Microsoft estimates that these network-oriented changes in XP SP2 “will reduce the number of patches that customers need to deploy in order to protect their systems and networks, perhaps by as much as 70 to 80 percent.”

Final word
XP SP2 is just going into beta and is scheduled to be deployed in mid-2004, so developers urgently need to begin planning for it. Administrators also need to be aware that big changes are coming, some of which may require a bit of additional work. However, if the changes work as intended, they'll make XP security considerably better in the long run and greatly reduce the vulnerability of systems between the time new exploits are published and patches are deployed.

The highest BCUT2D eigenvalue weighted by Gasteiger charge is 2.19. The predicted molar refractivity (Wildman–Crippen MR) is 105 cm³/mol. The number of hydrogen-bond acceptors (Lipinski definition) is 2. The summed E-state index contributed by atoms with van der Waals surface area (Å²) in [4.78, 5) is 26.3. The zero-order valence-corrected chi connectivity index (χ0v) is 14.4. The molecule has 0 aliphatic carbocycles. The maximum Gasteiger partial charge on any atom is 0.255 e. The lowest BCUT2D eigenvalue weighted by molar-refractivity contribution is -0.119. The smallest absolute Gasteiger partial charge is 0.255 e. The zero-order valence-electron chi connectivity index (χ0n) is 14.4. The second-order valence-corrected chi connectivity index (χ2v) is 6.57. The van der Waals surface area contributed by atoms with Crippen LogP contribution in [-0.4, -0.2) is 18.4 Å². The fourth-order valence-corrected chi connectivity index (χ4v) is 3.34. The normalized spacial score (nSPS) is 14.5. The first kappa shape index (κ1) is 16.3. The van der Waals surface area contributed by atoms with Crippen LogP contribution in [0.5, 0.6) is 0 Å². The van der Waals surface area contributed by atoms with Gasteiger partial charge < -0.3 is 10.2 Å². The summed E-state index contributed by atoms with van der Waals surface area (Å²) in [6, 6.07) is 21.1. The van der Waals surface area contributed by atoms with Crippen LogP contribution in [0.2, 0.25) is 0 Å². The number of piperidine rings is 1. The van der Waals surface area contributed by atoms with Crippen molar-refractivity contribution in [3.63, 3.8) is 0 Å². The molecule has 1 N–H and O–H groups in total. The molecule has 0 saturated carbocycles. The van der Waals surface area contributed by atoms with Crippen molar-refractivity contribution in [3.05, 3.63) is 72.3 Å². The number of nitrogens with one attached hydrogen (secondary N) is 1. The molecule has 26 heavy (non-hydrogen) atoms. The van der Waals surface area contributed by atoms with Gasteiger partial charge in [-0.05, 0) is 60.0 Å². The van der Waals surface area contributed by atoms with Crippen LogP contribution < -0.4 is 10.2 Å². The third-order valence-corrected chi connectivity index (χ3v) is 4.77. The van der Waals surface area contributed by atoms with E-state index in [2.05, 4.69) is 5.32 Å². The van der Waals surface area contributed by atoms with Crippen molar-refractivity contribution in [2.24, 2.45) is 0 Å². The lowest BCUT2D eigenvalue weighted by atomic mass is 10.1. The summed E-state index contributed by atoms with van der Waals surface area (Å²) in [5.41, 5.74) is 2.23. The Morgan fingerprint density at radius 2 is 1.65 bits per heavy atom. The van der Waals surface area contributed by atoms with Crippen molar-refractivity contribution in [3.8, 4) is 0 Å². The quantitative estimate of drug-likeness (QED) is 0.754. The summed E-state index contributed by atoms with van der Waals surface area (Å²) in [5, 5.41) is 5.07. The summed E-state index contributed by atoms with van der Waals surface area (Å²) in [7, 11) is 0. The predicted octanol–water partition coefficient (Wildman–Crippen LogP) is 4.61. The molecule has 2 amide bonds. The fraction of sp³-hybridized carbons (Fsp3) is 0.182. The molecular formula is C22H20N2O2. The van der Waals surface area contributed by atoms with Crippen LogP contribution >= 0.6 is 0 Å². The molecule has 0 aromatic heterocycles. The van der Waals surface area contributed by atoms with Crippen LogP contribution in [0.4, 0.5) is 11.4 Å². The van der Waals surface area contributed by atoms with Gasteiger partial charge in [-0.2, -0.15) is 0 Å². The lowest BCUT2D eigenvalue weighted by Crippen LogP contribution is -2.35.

Much of the information about SP2 in this column is necessarily pretty general; that’s intentional. Although the general outline of changes to XP is known, SP2 is still in beta so many of the low-level details are likely to be changed.

Administrators need to know what's coming, both to prepare for the changes it will force on them and also, perhaps, to alter plans for future software purchases or implementations that would duplicate these changes and security enhancements to XP.

It might also be a good idea to include the new specs in any applications now under development or even delay some purchases to make certain the new software recognizes and takes advantage of the forthcoming changes in XP SP2.

Also watch out for …